High Country Trout! Leave a reply
High Country Trout
by Jason Brooks
With Memorial Day weekend over and the “unofficial” start of summer it is time to dust off the hiking boots and fill up the backpacks. A higher than normal snow pack is coming off of the mountains quickly as May turned out to be the warmest and driest on record. Creeks, streams, and rivers are running too high to fish for high mountain trout but the backcountry lakes are finally starting to open up. In the next few week’s ice will be gone and the trout will be hungry.
Washington Department of Fish and Wildlife’s “Fish Washington” tab has specific information on which lakes have healthy populations of trout. It lists the lakes as well as species and stocking reports. Keep in mind that most of these lakes are planted specifically for fishing and need to be fished to keep the population healthy. If you start catching trout that have large heads but small bodies this means the fish are under-nourished and you should keep your limit if possible. Too many fish in these small lakes lends to malnourished fish and a severe or long winter can lead to a die off.
Catching high mountain trout isn’t hard but getting to the lakes can be. To find what lakes are accessible check out recent trip reports at the Washington Trails Association web site. Once you find a few trails leading to backcountry lakes start packing your backpack. Late Spring and early summer in the high country means extreme temperatures. The freezing level can drop at night and take a while to warm back up during the day. Lightweight clothing and layers are a must and be sure to pack a good sleeping bag.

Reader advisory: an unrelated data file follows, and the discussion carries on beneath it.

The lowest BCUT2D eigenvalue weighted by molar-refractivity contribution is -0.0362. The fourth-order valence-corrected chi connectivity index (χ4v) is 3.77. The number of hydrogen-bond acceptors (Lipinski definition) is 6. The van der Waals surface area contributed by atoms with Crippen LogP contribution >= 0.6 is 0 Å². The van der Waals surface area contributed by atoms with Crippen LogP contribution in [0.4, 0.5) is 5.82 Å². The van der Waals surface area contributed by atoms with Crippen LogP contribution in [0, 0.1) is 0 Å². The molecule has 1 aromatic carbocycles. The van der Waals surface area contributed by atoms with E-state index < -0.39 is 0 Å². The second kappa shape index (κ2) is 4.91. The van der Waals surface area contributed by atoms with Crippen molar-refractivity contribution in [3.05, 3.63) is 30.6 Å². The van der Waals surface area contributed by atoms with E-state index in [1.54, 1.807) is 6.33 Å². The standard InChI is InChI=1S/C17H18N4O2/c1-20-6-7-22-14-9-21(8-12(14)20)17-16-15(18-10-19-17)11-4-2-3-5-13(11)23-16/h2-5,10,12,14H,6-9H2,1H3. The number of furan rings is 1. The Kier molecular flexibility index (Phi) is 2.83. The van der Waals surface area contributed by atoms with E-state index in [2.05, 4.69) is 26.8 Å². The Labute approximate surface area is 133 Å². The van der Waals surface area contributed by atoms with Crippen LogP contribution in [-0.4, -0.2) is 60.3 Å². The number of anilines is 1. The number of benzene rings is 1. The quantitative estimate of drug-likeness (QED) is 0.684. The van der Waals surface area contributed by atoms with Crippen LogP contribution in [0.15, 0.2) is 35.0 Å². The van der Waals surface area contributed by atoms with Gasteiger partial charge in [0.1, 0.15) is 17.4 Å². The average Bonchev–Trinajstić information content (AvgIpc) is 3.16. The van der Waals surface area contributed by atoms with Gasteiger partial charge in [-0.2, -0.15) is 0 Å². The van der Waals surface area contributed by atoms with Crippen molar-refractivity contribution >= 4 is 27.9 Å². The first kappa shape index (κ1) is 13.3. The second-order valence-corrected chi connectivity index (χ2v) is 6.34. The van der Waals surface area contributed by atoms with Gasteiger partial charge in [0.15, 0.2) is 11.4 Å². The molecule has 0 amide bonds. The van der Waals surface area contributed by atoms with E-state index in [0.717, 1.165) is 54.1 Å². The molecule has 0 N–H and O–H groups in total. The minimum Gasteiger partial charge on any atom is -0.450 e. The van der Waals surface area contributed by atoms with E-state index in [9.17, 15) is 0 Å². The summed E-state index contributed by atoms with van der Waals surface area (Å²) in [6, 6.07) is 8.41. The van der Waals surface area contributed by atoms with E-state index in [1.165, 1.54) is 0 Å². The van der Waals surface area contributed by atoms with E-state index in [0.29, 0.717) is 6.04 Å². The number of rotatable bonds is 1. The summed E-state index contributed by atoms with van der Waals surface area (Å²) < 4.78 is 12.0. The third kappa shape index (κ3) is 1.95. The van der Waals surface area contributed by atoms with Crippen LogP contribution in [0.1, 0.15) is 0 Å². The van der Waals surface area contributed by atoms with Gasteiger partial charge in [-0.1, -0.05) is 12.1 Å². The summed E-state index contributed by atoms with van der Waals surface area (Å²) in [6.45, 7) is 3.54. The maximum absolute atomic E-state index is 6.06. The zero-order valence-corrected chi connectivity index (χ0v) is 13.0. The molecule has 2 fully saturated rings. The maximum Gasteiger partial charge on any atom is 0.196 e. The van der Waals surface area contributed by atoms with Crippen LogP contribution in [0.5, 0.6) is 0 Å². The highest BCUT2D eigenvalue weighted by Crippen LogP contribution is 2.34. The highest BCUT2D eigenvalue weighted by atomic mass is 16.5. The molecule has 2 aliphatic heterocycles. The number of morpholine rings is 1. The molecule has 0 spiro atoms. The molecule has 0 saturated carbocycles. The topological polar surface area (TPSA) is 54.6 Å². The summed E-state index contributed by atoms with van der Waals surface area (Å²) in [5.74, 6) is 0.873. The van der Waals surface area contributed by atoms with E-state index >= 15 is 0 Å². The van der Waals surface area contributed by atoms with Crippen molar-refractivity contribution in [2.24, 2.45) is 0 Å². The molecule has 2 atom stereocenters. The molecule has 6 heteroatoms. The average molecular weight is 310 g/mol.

For fishing gear, again pack light. A travel rod that breaks down to four pieces and is kept in a plastic tube is a smart move or a rod that is fiberglass and less likely to break when you go under that overhanging branch on the way up the mountain. Spinning outfits allow you to fish a variety of ways. Small spoons and spinners are effective when the water temperatures warm up mid-day. During the early morning and evening hours a small plastic “bubble” bobber, or teardrop bobber with a dry fly trailing two feet behind will catch a lot of fish. Look for rising trout and use this set-up for fast action. Some of the best flies are Adams, Mosquito’s, and Caddis in sizes ten to fourteen. Bait is not always the best option as that means you need to pack leaders, extra hooks and most backcountry lakes can be deep and strewn with boulders.
Once you catch a few fish then make a shore lunch. The Camp Chef Stryker Stove has an adapter and lightweight frying pan. Coconut oil is a solid at room temperature and below which makes it perfect for hiking as you can put it in a container and not worry if it will leak out. But if you really want to enjoy high country trout then give open air cooking a try. It’s simple with a few sticks and some seasoning salt. Split the fish open and run the sticks through the fish to keep the flesh exposed, then after the fire cools down to coals or small flames, suspend the fish above the fire where the hot air will cook the flesh.
Summer is “un-officially” here and it’s time to head to the backcountry. Bring along a fishing rod and enjoy some of Washington’s best fishing.
The Outdoor Line Blogger